UAE & Bulgaria embrace nuclear power's renewable energy

By Helen Adams
Steps are being taken to meet sustainability goals with nuclear power in Bulgaria and the United Arab Emirates. Here's how nuclear power is so sustainable

Nuclear power plants create renewable electricity and have little negative impact on the environment. Nuclear power plants require comparatively little land (unlike solar energy) and the ominous gas belching out of the school-sized chimneys, is simply steam

But after the desolating 2011 Fukushima nuclear power plant disaster and the widely-celebrated Sky miniseries, Chernobyl (2019) which chronicled the 1986 explosion, the potential threats of nuclear power have terrified many people.

However, accidents are rare and the 440 remaining nuclear power plants provide the planet with a reliable form of renewable energy, which will still be available long after coal and oil have run out.


United Arab Emirates ‘step forward’ in nuclear energy

Upcoming operations at the Barakah Nuclear Power Plant are a strategic step towards diversifying the energy mix in the Gulf nation, promoting clean energy and ensuring sustainability.

“Launching operations at the Barakah plant – the first Arab peaceful nuclear power plant – demonstrates the UAE’s ability to execute pioneering global projects, guided by the vision of its wise leadership and with the hard work and dedication of Emirati scientists and specialists”, said His Excellency Eng. Awaidha Murshed Al Marar, Chairman of the Abu Dhabi Department of Energy (DoE). “Day after day, the UAE is cementing its status as a leading contributor to international efforts to curb climate change with pragmatic steps on the ground. This, in turn, supports the country’s aspirations to play a greater role in achieving global sustainable development goals and protecting the environment.”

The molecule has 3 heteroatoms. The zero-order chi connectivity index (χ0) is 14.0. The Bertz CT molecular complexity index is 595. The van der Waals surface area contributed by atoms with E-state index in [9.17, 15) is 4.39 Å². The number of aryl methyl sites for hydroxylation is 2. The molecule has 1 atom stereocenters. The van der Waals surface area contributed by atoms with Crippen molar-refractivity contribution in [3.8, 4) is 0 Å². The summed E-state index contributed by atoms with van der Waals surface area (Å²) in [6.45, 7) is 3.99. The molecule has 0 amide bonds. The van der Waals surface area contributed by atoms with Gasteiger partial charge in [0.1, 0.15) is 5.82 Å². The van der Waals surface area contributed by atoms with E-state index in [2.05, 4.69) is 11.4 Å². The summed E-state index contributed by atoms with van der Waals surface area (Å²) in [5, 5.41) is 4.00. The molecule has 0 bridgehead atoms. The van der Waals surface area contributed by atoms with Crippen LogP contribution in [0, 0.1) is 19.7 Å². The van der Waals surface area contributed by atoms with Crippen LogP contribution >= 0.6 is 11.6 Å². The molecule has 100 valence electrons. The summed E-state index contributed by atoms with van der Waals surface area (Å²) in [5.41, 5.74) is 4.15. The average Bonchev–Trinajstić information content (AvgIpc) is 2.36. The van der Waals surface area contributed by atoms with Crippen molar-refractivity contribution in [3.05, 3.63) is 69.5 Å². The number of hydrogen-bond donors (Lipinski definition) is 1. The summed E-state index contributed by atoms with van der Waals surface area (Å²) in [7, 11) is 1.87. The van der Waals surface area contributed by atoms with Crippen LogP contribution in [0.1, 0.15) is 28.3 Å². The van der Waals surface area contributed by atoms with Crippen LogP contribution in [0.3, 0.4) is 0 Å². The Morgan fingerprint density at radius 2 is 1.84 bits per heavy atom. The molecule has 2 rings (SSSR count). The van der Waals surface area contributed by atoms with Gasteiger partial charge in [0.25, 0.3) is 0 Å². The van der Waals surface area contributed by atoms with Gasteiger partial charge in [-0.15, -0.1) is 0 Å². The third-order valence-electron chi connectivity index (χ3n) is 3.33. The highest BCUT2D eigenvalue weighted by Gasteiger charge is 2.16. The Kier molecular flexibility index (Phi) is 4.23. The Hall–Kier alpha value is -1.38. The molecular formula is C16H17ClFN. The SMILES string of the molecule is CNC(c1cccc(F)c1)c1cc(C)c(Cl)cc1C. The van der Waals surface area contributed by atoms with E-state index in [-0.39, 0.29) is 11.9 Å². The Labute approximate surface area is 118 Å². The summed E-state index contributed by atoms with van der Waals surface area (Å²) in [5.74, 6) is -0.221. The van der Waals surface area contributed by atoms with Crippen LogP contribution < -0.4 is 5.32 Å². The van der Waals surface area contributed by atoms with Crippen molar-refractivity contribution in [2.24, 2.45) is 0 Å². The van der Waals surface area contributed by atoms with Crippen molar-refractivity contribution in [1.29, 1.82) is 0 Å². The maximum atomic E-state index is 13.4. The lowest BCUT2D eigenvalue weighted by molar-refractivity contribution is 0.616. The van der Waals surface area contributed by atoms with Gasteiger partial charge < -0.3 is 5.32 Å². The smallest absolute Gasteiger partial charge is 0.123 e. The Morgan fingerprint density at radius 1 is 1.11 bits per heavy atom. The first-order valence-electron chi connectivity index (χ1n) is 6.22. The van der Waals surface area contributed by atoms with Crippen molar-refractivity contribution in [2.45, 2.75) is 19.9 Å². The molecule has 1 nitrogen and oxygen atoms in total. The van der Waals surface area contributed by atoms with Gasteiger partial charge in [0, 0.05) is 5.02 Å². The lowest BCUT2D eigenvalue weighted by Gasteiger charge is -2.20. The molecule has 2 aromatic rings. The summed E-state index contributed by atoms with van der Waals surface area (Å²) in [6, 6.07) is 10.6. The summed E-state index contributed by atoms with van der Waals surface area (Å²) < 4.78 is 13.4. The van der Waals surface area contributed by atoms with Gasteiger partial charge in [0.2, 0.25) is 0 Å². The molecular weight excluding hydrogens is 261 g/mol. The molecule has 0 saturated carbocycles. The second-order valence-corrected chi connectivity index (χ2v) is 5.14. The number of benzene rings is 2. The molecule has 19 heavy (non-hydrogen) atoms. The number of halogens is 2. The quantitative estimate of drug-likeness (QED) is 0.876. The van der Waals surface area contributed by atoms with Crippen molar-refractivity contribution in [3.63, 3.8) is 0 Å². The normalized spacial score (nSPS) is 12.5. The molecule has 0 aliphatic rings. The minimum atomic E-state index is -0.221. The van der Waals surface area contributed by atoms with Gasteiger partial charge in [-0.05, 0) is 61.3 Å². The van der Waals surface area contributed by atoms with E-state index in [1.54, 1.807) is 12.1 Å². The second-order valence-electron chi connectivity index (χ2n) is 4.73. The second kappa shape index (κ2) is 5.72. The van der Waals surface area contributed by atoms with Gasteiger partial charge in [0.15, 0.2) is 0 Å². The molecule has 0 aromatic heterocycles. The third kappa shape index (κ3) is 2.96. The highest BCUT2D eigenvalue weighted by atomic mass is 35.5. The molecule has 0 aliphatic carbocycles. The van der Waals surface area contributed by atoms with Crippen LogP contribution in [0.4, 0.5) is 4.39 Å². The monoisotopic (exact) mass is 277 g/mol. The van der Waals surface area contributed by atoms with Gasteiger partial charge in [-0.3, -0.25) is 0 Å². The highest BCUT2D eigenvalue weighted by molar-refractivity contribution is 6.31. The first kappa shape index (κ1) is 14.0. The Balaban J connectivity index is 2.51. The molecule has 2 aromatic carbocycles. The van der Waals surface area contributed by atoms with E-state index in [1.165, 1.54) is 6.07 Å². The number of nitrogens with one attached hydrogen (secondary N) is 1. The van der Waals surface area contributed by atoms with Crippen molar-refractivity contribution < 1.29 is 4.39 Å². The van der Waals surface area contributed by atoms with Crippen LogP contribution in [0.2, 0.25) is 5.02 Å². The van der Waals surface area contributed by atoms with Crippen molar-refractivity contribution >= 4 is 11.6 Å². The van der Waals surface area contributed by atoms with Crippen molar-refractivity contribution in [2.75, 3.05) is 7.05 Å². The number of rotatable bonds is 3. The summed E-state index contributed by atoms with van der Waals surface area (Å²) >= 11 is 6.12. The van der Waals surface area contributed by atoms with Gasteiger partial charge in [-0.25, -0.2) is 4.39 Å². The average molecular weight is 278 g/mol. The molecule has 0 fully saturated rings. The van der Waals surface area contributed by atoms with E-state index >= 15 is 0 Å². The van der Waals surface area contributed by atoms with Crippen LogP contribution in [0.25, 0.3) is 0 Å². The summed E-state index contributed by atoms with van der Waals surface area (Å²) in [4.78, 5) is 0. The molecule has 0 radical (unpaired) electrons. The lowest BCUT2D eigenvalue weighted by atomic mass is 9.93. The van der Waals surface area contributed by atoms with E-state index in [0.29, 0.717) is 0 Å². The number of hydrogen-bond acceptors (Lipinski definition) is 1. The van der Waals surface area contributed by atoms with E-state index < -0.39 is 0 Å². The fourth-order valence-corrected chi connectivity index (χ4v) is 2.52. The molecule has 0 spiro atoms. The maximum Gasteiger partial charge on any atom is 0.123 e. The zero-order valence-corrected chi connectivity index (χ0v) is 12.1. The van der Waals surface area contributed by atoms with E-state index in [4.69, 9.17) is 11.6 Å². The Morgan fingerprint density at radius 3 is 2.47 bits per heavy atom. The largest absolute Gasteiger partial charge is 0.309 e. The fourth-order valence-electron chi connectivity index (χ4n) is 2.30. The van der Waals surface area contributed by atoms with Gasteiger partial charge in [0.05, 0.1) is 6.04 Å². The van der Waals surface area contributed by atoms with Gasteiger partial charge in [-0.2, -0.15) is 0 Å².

The renewable energy generated at the Barakah Nuclear Power Plant will:

  • Cut CO2 emissions by nearly 21 million tonnes.
  • Support the DoE’s efforts to benefit from other clean energy sources, such as green hydrogen. 
  • The plant will enhance security of future energy supplies, develop the Abu Dhabi energy sector and its contributions towards the UAE Energy Strategy 2050.
  • Most importantly, this will allow the UAE to meet its global climate commitments.


Nuclear power remains dominant in Bulgaria

Half of Bulgaria’s electricity demand is fueled by nuclear power generation and it is expected to remain the dominant source until 2030.

“Bulgaria’s electricity market is currently in transition”, said Pavan Vyakaranam, Practice Head at GlobalData. “With the government slowly decreasing its coal power capacity in order to replace it with renewable power capacity. During this shift, the government plans to rely on nuclear power generation to meet the major electricity demand. Nuclear power generation was 15.9 TWh in 2020, making its share 44% in total power generation in the country and this is expected to remain above 40% until 2030.”

In January, the Bulgarian cabinet approved plans for the construction of a seventh unit at the Kozloduy nuclear power plant, using Russian-supplied equipment purchased for the Belene project. 


Renewable energy is not entirely green

The positive outcomes of nuclear energy outweigh the potential threats, but other forms of renewable energy also have negative impacts on the planet. 

Solar panels have a life-expectancy of 20 years and will need to be replaced, adding to landfill. 

Both wind turbines and hydroelectric dams require concrete and the main ingredient, cement, emits greenhouse gasses in production. 


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